High Capacity Thick Cathode with a Porous Aluminum Current Collector for Various Rechargeable Lithium Batteries

Wednesday, 27 May 2015
Salon C (Hilton Chicago)
H. Abe (Tokyo Metropolitan University), M. Kubota, M. Nemoto (Furukawa Battery Co., Ltd.), Y. Tanaka (UACJ Corporation), H. Munakata, and K. Kanamura (Tokyo Metropolitan University)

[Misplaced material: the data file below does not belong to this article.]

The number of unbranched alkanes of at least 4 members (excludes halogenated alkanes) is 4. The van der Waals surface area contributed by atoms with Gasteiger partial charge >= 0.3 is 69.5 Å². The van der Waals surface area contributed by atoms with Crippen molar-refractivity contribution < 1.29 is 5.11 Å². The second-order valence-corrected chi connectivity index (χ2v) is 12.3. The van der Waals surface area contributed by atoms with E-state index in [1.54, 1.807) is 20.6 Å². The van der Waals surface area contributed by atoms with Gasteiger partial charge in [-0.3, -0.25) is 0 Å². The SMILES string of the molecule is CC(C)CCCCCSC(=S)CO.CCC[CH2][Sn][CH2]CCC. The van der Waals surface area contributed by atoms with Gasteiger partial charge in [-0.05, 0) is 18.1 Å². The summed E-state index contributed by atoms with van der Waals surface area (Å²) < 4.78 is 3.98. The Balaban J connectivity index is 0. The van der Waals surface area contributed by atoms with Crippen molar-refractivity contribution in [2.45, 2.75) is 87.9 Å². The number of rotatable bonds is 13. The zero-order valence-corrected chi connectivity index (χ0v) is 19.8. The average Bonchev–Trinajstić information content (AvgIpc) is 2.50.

As one of the methods to improve the energy density of lithium secondary battery, the use of high capacity anode and cathode materials has been focused. Although metals and alloys are mentioned as anode material candidates with high capacity, on the other hand, the candidates for high capacity cathode are insufficient currently. Therefore, a large amount of active material has to be accumulated and compressed to the cathode to achieve high energy density in consideration of the capacity balance with anode (Fig. 1). However, good performance cannot be obtained in the conventional thick coating electrode with a large amount of active material. The thick coating electrode has many problems. The ohmic resistance increases as the distance between a current collector and active material is made longer. In addition, many cracks, dropouts, and exfoliations are caused by volume changes of the coated layer during charge and discharge. In this study, the high capacity thick cathode has been realized by using a porous aluminum as a current collector as a practical method to improve the energy density of lithium secondary battery (Fig. 2). The combination of the thick cathode with a very high capacity per unit area and a high capacity anode can omit the amount of supporting materials such as a separator in batteries, resulting in the high energy density. The various thick cathodes were prepared using lithium iron phosphate, lithium cobalt oxide, and lithium nickel-cobalt-manganese oxide, respectively, and their electrochemical characteristics were evaluated by half-cell test. Though the cathodes had about several times larger capacity than conventional coating cathodes, they exhibited excellent rate performance. For example, the cell comprised of the thick cathode using lithium iron phosphate with a porous aluminum and two pieces of graphite anodes showed approximately 4-5 times capacity of the cell using conventional coating electrode at the same effective electrode area, and  no large difference was observed for a in the polarization of charge-discharge at 1.0CA  (Fig. 3). In a cycle-life test, the cell exhibited an excellent charge-discharge cycle performance, and retained approximately 80% of initial capacity even at 2,000th cycle (Fig.4). Such excellent performance is expected to be due to the easy electrolyte permeation from one side to the other side of the thick cathode, which is achieved by a porous aluminum current collector in addition to three-dimensional current collection. Of course, the lithium-ion diffusion in the cathode is expected to be insufficient for charge and discharge reactions when the cathode and C rate become thicker and larger, respectively. Thus, further optimization is needed for the cathode as well as for the electrolyte solution and separator to improve the ion supply in the cell. Such battery design will be also mentioned in this study.